Making internet privacy work for everyone

Making internet privacy work for everyone
© Getty Images

If policymakers worldwide thought grappling with the implications of the European Union’s General Data Protection Regulation (GDPR) was wild, the U.S. is about to launch a whole new privacy-related theme park.

With the looming California Consumer Privacy Act of 2018 due to take effect by January 2020, the U.S. Congress will be under a magnifying glass as it considers its approach to drafting a new federal privacy law to override or compliment California’s. Just this week, there was a House Committee Hearing on protecting consumer privacy and a Senate Committee Hearing on principles for a federal data privacy framework.

Considering any form of privacy legislation that applies to some of the world’s largest tech giants would touch virtually everyone online, U.S. policymakers have a tremendous opportunity to take the lead on healthy privacy laws and regulations that protect both users and innovation online.

Granted, it’s not going to be easy.


Privacy protection is not a new concept. Indeed, most modern laws and frameworks can trace their origins to the principles in the 1980 OECD Privacy Guidelines and the 1981 Council of Europe Convention. However, so much has changed with the advent of the Web, social media, messaging apps, and a global digital economy that it’s hardly a surprise these founding guidelines are more irrelevant each passing month.

Despite attempts to “future-proof” privacy protection, it’s constantly being challenged by the sheer amount of personal data that’s increasingly available. For all of its potential to inspire innovative breakthroughs and solutions to some of the world’s most pressing issues and problems, the Internet is equally as vulnerable to misuse.

Perhaps one of the lessons that hit home hardest, especially in the U.S., was the Facebook/Cambridge Analytica scandal that broke in early 2018. Through an innocent-looking quiz, a data analysis firm was able to collect intimate information on roughly 87 million Facebook users — without their consent — to target ads during the 2016 U.S. presidential election. Not only did it expose the vast power of data to influence populations; it also revealed a chasm in existing privacy protections. And, it damaged our trust of the Internet.

So how do we protect privacy today?

Let’s be honest: Protecting privacy in today’s fast-paced environment is a serious challenge, especially as it’s hard to predict the countless ways personal data could be used and misused.

Nonetheless, policymakers and business leaders can help restore trust online by championing the privacy of everyone online everywhere and standing for genuine and lasting protection of our personal data.

It’s more important than ever that laws and policies created to protect users provide clear, achievable rules for privacy protection that data handlers are proud to champion. It’s also critical to do so in a way that doesn’t harm the infrastructure of the Internet. 

We can start by taking a hard look at how we justify the uses of personal data.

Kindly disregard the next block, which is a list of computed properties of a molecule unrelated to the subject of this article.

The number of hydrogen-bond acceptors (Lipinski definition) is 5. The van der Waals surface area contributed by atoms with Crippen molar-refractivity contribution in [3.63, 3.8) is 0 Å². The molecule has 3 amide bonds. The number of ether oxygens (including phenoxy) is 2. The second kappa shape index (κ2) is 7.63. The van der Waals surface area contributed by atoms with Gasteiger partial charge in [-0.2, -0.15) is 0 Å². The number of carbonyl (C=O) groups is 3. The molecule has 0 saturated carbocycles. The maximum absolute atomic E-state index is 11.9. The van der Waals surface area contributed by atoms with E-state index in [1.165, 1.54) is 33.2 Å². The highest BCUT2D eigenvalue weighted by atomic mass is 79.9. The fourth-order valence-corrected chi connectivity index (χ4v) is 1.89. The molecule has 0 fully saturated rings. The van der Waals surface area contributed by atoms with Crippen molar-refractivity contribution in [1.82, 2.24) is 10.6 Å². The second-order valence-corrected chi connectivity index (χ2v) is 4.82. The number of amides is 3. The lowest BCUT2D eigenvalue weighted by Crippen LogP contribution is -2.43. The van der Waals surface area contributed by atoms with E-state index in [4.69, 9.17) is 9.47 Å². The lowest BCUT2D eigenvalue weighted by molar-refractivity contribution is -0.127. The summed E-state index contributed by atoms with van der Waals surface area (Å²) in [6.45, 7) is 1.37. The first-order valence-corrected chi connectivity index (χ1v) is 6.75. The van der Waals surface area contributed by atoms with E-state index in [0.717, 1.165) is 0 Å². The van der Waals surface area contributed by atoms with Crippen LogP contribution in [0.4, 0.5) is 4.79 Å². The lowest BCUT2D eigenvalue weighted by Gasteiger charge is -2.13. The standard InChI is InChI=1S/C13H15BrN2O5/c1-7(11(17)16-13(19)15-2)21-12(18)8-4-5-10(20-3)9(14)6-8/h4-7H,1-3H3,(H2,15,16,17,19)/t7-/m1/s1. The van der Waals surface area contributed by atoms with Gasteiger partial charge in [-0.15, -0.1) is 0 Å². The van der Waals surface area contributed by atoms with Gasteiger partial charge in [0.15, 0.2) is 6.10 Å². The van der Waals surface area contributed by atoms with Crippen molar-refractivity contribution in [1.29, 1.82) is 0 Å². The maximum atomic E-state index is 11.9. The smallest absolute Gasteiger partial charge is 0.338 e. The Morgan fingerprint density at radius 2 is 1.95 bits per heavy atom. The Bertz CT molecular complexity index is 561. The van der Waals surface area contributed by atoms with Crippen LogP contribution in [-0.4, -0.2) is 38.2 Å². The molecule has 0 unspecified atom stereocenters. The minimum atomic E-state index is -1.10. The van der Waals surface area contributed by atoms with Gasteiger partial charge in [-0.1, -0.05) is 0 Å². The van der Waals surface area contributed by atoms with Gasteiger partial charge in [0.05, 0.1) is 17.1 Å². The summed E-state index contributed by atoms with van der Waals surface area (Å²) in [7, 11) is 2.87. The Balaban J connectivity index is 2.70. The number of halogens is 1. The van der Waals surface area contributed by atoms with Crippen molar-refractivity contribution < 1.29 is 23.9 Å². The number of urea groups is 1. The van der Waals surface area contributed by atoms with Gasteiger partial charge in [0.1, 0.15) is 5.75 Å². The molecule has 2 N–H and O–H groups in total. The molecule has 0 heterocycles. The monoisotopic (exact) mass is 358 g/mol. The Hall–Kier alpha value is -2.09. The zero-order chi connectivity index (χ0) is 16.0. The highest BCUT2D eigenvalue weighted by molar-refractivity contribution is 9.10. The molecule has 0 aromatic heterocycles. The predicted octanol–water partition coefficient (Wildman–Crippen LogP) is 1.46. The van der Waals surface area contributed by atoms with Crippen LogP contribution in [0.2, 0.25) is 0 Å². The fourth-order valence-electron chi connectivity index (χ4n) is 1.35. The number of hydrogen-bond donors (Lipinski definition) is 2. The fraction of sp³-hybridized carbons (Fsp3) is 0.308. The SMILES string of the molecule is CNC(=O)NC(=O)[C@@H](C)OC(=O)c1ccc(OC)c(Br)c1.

Prerequisites such as “legitimate business interest” and “user consent” were meant to provide fair boundaries, but too often bad practices are excused on the grounds that a user gave consent or it was “needed” for a business purpose. Yet these days, it seems that more often than not we’re asked to agree to terms and conditions that most people never read nor fully understand. The only other choice we have is to not use the service. There is rarely an option to negotiate the privacy terms of service.

In some cases, without us even being aware, our data is used in ways we might never have imagined just because a company decided it was a good idea for its business. To create lasting privacy protection in a world consistently innovating and reinventing itself online, we must ask ourselves the tough and unpopular questions — and keep asking them regularly. Here are a few for starters:

Would a reasonable person consider the collection, use and/or disclosure of their personal data to be legitimate and fair? (Not from the business’s perspective, but from the perspective of society and the individual).

Have we given companies too much freedom to indulge new data uses without additional consent?

Are there some uses of personal data that should simply be no-go zones?

At the same time, we also need to provide tangible incentives for good privacy practices and other ways to achieve personalized services that do not sacrifice privacy. The Internet Society recently published tips for policymakers on signs of a good privacy law framework as a helpful starting point.

With so much focus on privacy in the U.S. this year, this is a great opportunity to challenge our assumptions, ask the tough questions and shift the balance in favor of individuals’ privacy.

There may not be a one-size-fits-all solution, but we can start building trust online by putting concrete safeguards in place to protect our personal data. As the U.S. Congress contemplates its approach to privacy legislation this week, let’s all commit to making it work for everyone.

Christine Runnegar is the senior director of Internet trust at the Internet Society, a non-profit organization founded in 1992 to provide leadership in Internet-related standards, education, access, and policy. She leads the non-profit’s trust agenda which advocates for policies that support an open, globally-connected and secure Internet.